Welcome to chapter infinity of “This Isn’t Normal,” a daily experiment in reality TV/surreality governance.
Today we’ll take a look at a Texas homeboy’s role in a recent episode.
First, a review of what used to be normal, including when I covered the portion of White House Cabinet meetings when journalists were brought in for photos and video and a question or two prior to the private session. From President George W. Bush’s first Cabinet meeting on Jan. 31, 2001:
“Thank you all for coming. In my first Cabinet meeting, we’re going to discuss a variety of topics today. I’m going to remind all of us it’s an honor to serve the country. I expect only one standard, and that’s the highest of ethical standards.”
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He ended with “I’ll be glad to answer a few questions.” And he did before the assembled journalists were ushered out.
That was then. This is now. That was old normal. This is the new abnormal.
On Monday, President Donald Trump held his first full Cabinet meeting. It was Trumpian. Instead of talking about the honor of serving the country, it was more about praising the president, including self-praise as he told us that “with few exceptions,” we’ve never been blessed to have a president who’s accomplished as much as he has in such a short period.
“I think we’ve been about as active as you can possibly be and at a just about record-setting pace,” he said, ignoring the fact that no major legislation has been passed under his leadership. “In just a very short time, we’ve seen amazing results.”
Trump spoke, largely about his wonderfulness, for about 12 minutes as the cameras rolled. And then each Cabinet member made statements, most opting to use their brief time to agree with the boss about how great he is.
Wherever the message came from that that would be appropriate, Energy Secretary Rick Perry, our ex-gov, got it as his turn came in a little play we’ll call, “Hail to the Chief. Really, Really Hail.”
“Mr. President, an honor to be on the team,” Perry told Trump, a man he branded as a “cancer on conservatism” when he ran against him for the GOP presidential nomination.
“This last week, I had the great privilege to represent America in China at the Green Energy Ministerial. Good timing. They needed to hear why America was stepping away from the Paris Accord and they did. And that America is not stepping back but we’re stepping into place and sending some messages that we’re still going to be leaders in the world when it comes to the climate, but we’re not going to be held hostage to some executive order that was ill thought out.”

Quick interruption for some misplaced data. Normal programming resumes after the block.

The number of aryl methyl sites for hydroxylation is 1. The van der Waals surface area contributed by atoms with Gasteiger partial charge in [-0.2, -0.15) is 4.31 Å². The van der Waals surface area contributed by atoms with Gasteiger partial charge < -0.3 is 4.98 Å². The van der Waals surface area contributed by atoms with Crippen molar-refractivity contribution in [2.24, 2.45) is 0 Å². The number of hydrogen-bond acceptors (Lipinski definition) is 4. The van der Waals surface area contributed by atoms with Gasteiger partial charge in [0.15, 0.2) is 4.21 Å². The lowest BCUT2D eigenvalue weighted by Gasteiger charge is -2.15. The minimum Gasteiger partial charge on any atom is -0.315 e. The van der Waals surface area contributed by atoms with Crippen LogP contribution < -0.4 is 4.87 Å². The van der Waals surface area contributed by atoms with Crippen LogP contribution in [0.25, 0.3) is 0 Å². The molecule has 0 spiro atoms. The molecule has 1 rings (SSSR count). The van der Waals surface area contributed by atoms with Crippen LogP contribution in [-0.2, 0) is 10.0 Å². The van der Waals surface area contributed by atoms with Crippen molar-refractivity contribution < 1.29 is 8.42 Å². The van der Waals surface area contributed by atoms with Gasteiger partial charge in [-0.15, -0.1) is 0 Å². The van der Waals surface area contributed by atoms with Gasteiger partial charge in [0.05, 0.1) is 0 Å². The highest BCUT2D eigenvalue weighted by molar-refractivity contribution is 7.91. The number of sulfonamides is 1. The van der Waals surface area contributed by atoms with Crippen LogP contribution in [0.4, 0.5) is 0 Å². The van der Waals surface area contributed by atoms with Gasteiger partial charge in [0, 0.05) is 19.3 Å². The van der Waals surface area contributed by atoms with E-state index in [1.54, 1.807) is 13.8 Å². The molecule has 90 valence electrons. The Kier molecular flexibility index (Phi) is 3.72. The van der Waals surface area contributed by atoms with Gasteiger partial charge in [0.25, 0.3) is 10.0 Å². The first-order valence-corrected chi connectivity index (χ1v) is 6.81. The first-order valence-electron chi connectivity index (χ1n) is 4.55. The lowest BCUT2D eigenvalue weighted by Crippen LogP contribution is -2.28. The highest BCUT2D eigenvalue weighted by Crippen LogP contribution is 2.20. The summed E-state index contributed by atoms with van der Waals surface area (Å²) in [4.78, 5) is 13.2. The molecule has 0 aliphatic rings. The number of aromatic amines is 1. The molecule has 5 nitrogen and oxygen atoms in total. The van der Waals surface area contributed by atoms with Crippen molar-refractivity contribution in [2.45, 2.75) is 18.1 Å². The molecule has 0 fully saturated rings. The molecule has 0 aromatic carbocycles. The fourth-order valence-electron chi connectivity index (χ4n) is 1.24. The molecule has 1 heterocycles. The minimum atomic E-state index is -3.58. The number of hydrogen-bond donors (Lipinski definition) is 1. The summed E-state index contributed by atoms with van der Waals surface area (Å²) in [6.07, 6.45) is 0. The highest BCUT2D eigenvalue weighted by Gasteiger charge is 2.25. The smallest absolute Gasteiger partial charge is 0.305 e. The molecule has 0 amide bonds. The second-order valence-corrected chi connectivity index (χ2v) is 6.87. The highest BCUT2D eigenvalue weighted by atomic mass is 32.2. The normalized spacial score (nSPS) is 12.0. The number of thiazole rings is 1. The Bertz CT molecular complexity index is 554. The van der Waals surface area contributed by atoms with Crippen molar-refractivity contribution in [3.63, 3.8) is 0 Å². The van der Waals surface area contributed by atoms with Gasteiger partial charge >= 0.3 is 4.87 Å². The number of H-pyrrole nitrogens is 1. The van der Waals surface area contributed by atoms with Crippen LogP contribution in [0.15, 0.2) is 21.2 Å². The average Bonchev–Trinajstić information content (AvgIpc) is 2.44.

His statement didn’t get much play in the network news montages of the Cabinet Room praisefest, probably because Perry’s words were mild compared to those of some of his colleagues.
“I can’t thank you enough for the privilege you’ve given me and the leadership you’ve shown,” Health and Human Services Secretary Tom Price told Trump.
Transportation Secretary Elaine Chao told Trump “last week was a great week,” recalling the White House had declared it “infrastructure week.”
Most of us recall it as Comey Week, but Chao told Trump, “Thank you for coming over to the Department of Transportation. Hundreds and hundreds of people were just so thrilled hanging out, watching the whole ceremony.”
White House Chief of Staff Reince Priebus told Trump, “On behalf of the entire senior staff around you, Mr. President, we thank you for the opportunity and blessing that you’ve given us to serve your agenda and the American people.”
For a Twitter-sized synopsis of this odd White House happening let’s look for an appropriately named tweeter: “Maybe a bit too ‘Dear Leader-ish,’” tweeted Sen. Sheldon Whitehouse, D-Rhode Island.
If something can simultaneously be incongruous and not surprising, it’s Perry’s role in all of this. For whatever reasons, at this latter point in his public service career, he’s chosen to work for a guy he knows to be impulsive, compulsive and, at times, repulsive.
We continue to wish Perry well. As energy secretary, the twice unsuccessful presidential candidate is closer to the presidency than he’s ever been. He’s 14th in the presidential succession line that’s based on when each cabinet post was created.
And he’s actually lucky/unlucky 13, because Chao, just ahead of him in the succession line, is ineligible for the presidency because she was born in Taiwan.
Ken Herman is a columnist for the Austin American-Statesman.